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  • Allotments for Hatfield Peverel

    Allotments for Hatfield Peverel
    Promoting Allotment Gardening in Hatfield Peverel Essex

  • Best Allotment Competition 2017

    bac ban2017July 1st 2017 Starting 11.30am Old Site

     Thanks to all those who attended, this years competition was a great success and one of the highest turns outs I have seen, so thanks to all those that came and supported the hard work of the HPAA commitee, in particular, Julia East and Margret Hastings, Julie Ruzbridge who put in so much hard work with the lovely food, Drew Price & Simon Read for their great efforts tidying up the sites and general helpfulness on the day, The Scouts and Guides for their help laying on Coffee and Teas and agaib for all those that supported the event particularly for Carlie Mayes for her Bees and Honey display and last but no means least Gerald Vale from the National Vegetable Society for his great job as judge and talk afterwards.  Thank you all

  • Dengie 100 & Maldon Bekeepers
  • Crop Rotation: A Five-Year Plan

    5 Year Crop Rotation Plan5 Year Crop Rotation Plan

    There are many plans for crop rotation, but the most reliable is the 5 year plan as ity seperates the main vegetable categories and gives a longer-term solution

Welcome to HPAA

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  HPAA Docs
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  Video
Rhubarb & Custard Cocktail

Rhubarb & custard cocktailRhubarb & custard cocktail
An elegant vodka-based drink that'll wow your guests - it's made with creamy advocaat iqueur and homemade fruit syrup

Read more
  • Hatfield Peverel Allotment Association: Privacy Policy

    Privacy Policy
    Here we set out our Privacy Policy on what information we collect and how we use this data

     
  • History of the HPAA

    HPAA History

    The Hatfield Peverel Allotment Association has been around for over a hundred years, below is an article written by David Goodey and makes good reading!

     
  • HPAA Location

    Location of the HPAA

    Location of the Hatfield Peverel Allotment Association

     
  • HPAA Rules

    HPAA Rules

    Our rules are simple and easy to understand, please read them carefully and abide by them

Leek RustLeek Rust

Leek Rust:

This is a fungal disease causing bright yellow spots on the leaves. It is often worse in long, wet spells.

Remedy:

  • Mild attacks of rust won’t affect the plant, but serious infections may cause leaves to shrivel and affect yield.
  • There is no control for rust once you have the infection.
  • Make sure you don’t crowd plants, as this increases humidity and increases the likelihood of infection.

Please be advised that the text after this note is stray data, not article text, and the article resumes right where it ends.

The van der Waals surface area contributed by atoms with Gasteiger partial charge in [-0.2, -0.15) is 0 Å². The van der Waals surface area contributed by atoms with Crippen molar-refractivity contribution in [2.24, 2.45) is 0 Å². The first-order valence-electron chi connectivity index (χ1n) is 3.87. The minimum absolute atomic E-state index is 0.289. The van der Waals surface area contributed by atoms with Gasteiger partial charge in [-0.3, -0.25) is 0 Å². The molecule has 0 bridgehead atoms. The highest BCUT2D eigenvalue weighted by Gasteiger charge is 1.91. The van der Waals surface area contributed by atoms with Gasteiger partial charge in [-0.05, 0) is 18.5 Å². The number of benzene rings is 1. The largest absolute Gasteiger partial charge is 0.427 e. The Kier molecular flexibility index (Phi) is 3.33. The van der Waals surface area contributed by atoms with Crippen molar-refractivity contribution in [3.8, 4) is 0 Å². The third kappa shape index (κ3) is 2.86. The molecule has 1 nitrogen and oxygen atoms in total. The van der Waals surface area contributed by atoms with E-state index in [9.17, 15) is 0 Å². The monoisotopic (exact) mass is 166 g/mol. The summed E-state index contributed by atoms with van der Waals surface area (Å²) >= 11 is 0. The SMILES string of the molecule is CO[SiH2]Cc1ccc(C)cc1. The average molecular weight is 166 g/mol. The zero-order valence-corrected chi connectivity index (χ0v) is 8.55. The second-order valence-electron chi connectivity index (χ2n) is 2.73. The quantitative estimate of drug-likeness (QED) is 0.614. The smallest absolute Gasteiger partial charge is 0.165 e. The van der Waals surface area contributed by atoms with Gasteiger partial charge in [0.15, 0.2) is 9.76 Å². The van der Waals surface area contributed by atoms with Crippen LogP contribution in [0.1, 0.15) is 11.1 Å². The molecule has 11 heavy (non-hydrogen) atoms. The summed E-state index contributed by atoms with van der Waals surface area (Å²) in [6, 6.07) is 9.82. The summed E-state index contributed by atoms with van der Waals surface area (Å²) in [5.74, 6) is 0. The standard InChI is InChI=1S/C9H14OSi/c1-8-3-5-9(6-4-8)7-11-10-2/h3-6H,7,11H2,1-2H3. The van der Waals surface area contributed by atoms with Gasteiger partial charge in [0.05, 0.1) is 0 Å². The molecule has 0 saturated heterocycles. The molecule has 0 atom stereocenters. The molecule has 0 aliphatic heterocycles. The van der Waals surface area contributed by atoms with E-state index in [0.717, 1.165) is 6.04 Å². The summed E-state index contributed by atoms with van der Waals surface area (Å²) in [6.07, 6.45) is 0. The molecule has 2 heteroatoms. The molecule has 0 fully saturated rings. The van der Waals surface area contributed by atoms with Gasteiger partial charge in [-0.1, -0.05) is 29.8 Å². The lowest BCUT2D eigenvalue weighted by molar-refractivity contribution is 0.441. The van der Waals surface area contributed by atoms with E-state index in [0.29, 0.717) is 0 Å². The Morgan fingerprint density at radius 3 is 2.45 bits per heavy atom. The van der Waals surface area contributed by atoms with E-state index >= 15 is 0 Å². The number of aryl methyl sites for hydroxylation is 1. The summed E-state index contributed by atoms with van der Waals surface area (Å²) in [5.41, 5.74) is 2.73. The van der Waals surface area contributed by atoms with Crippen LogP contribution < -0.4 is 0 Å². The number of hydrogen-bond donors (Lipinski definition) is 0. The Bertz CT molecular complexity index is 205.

• Dispose of any badly affected plant material, and don’t grow garlic, leeks or onions in the same spot for three years.

 More Information: Click Here

Onion White Rot:

This fungus causes the leaves to wilt and turn yellow. Under wet conditions, the plants may not wilt but will become loose in the soil. If you lift the plants, you will see a white fluffy growth on the base.

Remedy:

Throw out any infected plants, and don’t grow onions, garlic or leeks in that spot again for at least eight years. This is a very persistent fungus that survives in the soil for a long time. There is no chemical control.

Leek Moth:

This is a relatively new pest of leeks and onions and thought to be mainly concentrated around the south-east coast of the UK, although it has been found further inland and north. Caterpillars tunnel into the leaves, causing whitish-brown patches to develop on leaves. In severe cases, leaves may turn yellow and rotting occurs within them.

Remedy:

Once you see the damage, there is nothing you can do to control it. Remove and destroy infected plants. When planting out, cover leeks with horticultural fleece (like Enviromesh) to prevent adult moths from laying eggs.

NSALG National Allotments Week

Category: Recipes

Rhubarb & Custard Cocktail

Rhubarb & custard cocktailRhubarb & custard cocktail
An elegant vodka-based drink that'll wow your guests - it's made with creamy advocaat iqueur and homemade fruit syrup

 

Classic Rhubarb Crumble

Classic Rhubarb CrumbleClassic Rhubarb Crumble
Growing up this was my favourite dessert & seeing as only my dad and I liked it I always had a massive portion!

 

One-Pot Roast Pork Chops with Fennel & Potatoes

One-Pot Roast Pork Chops with Fennel & PotatoesOne-Pot Roast Pork Chops with Fennel & Potatoes

 Super easy and super tasty dish!

Category: The Growing Season

The Growing Season

The growing season

The Growing Season varies in different parts of the United Kingdom, but in Hatfield Peverel we are blessed with a milder climate and enjoy a longer season than many parts of the country.

In this section of the web site I have tried to separate the season out into monthly sections to help and guide you through the most popular tasks and crops regularly grown on the allotment site, but if you would like a feature made of a particular vegetable or task, please get in touch and I will do my best to add it to the web site for you.

 

Jobs to do in October

Jobs to do in October

October is the month when it feels like the season is about to turn, the days start to shorten and the sun appears lower in the sky, the leaves change colour and fall to the ground and temperatures drop.  The first frost are likely too, which will be the end of many of your crops out in the open so if you still haven’t harvested frost sensitive crops now is the time before Jack Frost gets them!

 

Jobs to do in May

Jobs to do in May

May is usually one of the busiest months

The soil is warm and the plants growing well. But watch out for a sneaky late frost.

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